Almost everything a human being could ever need can be bought at Glastonbury. It'll just cost substantially more than you'd normally pay. And few journeys in life are more depressing than the early morning hike to Big Bob's 24-Hour Rip Off stall for bog roll. A basic checklist of essentials would include a roll of bin liners, bog rolls, torch (more of that later), bottle opener, tampons, contraceptives, toothbrush, toothpaste, Olbas Oil, ciggies, lighter(s), sunglasses, earplugs (for when you want to sleep), sunblock, bottle of Scotch, more bog rolls, more bin liners and Paracetamols.
One other thing to remember is that you'll probably be parked an awfully long way from your eventual camping spot and slabs of Stella can weigh a ton after a while. Beat those sprained wrist blues with a fold away luggage trolley. It sounds a bit wanky I know, bit just trust your Uncle Johnnie.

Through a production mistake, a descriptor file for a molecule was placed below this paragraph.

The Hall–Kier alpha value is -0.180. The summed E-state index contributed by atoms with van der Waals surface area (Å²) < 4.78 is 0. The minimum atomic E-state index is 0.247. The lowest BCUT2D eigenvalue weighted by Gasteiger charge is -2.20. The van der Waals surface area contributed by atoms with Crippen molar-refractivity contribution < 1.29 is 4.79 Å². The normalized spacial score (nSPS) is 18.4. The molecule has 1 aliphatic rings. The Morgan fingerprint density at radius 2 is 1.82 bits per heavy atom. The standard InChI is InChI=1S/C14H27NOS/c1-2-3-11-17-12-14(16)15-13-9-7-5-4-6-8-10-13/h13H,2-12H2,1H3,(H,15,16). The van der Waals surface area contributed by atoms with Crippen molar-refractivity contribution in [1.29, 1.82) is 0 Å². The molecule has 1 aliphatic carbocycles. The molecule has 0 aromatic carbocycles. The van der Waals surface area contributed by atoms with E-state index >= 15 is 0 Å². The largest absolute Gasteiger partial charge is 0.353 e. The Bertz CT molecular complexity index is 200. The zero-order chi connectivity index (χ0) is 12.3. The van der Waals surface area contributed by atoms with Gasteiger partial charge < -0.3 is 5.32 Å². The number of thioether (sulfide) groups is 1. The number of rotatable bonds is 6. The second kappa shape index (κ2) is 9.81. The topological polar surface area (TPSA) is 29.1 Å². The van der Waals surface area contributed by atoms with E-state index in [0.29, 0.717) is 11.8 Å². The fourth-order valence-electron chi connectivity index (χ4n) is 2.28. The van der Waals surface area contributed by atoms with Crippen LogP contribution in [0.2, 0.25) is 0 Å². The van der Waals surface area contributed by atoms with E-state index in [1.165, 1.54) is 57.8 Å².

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Glastonbury began as an attempt to mix the atmosphere of a Medieval Somerset country fayre with the hip'n'happening Groovy Love In. Marc Bolan headlined that year. Glastonbury is more than a corporate showcase for major label acts. Take The Jazz World Stage for instance. Don't let that name put you off. This boasts a hatful of leftfield stars. 1995's acts included the likes of Tricky, Transglobal Underground, Freak Power and JTQ. Then there's The Acoustic Tent which features all manner of people with these strange thing called 'instruments'. The Avalon Field tries to recreate the Glastonbury vibe of old and also features more bizarre musical offerings plus pyrojuggling, teepees and omnipresent stripy leggings. All it takes is a butchers at the programme and a gentle jaunt and a lifetime's love affair with a new artist could be yours.